The Martin Trust Center for MIT Entrepreneurship, as the name implies, fosters entrepreneurship at the Institute. It serves all students across all schools and disciplines.  At the Trust Center, we provide MIT students proven frameworks, a global network of experts and a dynamic home to develop their skills using our curriculum and programs. Our goal is to be entrepreneurial leaders by advancing the field of entrepreneurship at MIT and around the world.

In June, the center unveiled its remodeled and expanded co-working digs, which can better accommodate startups on campus, host larger events centered on entrepreneurship and has a new makerspace called Protoworks. The Trust Center is also home to “delta v,” MIT’s student venture accelerator. The accelerator provides a capstone educational opportunity for MIT student entrepreneurs preparing them to hit escape velocity and launch into the real world, culminating in the accelerator’s Demo Day.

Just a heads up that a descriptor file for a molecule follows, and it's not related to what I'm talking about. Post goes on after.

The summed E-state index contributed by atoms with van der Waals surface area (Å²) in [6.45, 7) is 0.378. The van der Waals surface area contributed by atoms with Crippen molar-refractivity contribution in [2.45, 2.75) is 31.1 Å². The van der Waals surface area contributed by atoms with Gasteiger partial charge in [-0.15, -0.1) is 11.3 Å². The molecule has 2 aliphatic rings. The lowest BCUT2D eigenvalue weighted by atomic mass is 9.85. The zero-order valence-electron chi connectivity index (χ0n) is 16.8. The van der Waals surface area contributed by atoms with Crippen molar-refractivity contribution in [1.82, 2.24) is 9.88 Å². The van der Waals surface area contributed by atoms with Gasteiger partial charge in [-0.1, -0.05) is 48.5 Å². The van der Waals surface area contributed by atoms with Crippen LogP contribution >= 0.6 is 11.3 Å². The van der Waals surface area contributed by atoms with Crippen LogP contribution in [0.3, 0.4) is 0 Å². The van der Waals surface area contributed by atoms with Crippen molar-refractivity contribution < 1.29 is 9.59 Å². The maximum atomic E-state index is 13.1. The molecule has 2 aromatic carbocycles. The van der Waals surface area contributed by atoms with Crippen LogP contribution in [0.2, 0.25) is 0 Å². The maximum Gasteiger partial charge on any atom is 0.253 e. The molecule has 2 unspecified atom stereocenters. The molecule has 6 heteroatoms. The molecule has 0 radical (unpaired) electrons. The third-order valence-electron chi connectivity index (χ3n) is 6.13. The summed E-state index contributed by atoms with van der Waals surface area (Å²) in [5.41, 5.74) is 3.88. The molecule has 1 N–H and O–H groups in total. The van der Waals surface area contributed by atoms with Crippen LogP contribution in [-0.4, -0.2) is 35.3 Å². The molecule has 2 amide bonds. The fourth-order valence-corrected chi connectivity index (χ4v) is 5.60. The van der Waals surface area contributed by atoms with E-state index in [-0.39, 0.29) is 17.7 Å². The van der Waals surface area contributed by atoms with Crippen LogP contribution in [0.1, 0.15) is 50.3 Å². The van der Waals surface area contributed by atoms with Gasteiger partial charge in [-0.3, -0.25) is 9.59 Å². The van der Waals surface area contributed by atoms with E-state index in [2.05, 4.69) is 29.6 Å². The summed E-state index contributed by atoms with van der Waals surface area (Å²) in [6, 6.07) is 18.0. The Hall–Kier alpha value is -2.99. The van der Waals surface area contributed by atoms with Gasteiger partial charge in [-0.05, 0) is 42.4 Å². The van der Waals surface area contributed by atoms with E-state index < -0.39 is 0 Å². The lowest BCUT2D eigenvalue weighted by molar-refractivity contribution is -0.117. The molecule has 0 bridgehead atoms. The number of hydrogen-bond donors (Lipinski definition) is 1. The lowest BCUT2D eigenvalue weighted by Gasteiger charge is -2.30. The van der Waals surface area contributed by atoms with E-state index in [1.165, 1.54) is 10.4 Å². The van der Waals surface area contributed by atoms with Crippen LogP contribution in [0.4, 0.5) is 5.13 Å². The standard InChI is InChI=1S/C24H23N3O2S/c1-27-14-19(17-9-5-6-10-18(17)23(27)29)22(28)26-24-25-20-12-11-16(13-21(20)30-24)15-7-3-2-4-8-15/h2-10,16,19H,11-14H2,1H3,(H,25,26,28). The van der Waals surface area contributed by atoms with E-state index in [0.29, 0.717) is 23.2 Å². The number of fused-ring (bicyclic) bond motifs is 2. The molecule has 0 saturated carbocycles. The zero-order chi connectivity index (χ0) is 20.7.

Our team at the Trust Center includes: Bill Aulet, Alicia Carelli, Elaine Chen, Eliza Deland, Pat Fuligni, Sorin Grama, Donna Levin, Tommy Long, Leah Lovgren, Erin Martin, Nick Meyer, Laurie Stach, Marvin Wilma, Greg Wymer, and all those that have gone before us…. The center is a rotation of folks who bring fresh perspectives and raise the bar on our thinking.

We believe it is important to view entrepreneurship as a craft, and we provide apprentice-like experiences for our students. These students want to make a positive impact in the world, and we enable that through our innovative, well-executed programming, along with the community support that makes the Trust Center so special.  We don’t shed a spotlight on it too much, but once in a while it is nice to shine a light on a creative team that executes in a world-class manner…that is the Martin Trust Center, and I’m proud to be a part of it!  Entrepreneurship is a craft that can be taught. Want to see more? This video captures all the winners clowning around during the photo shoot. Thanks to BostInno for showcasing the innovative talent we have here in Boston!

P.S. I’d also like to give a shout out to friends of the Trust Center who were at the awards including Drift, Pill Pack, Melissa James, Coach Up, Paul English, and Katie Rae, just to name a few …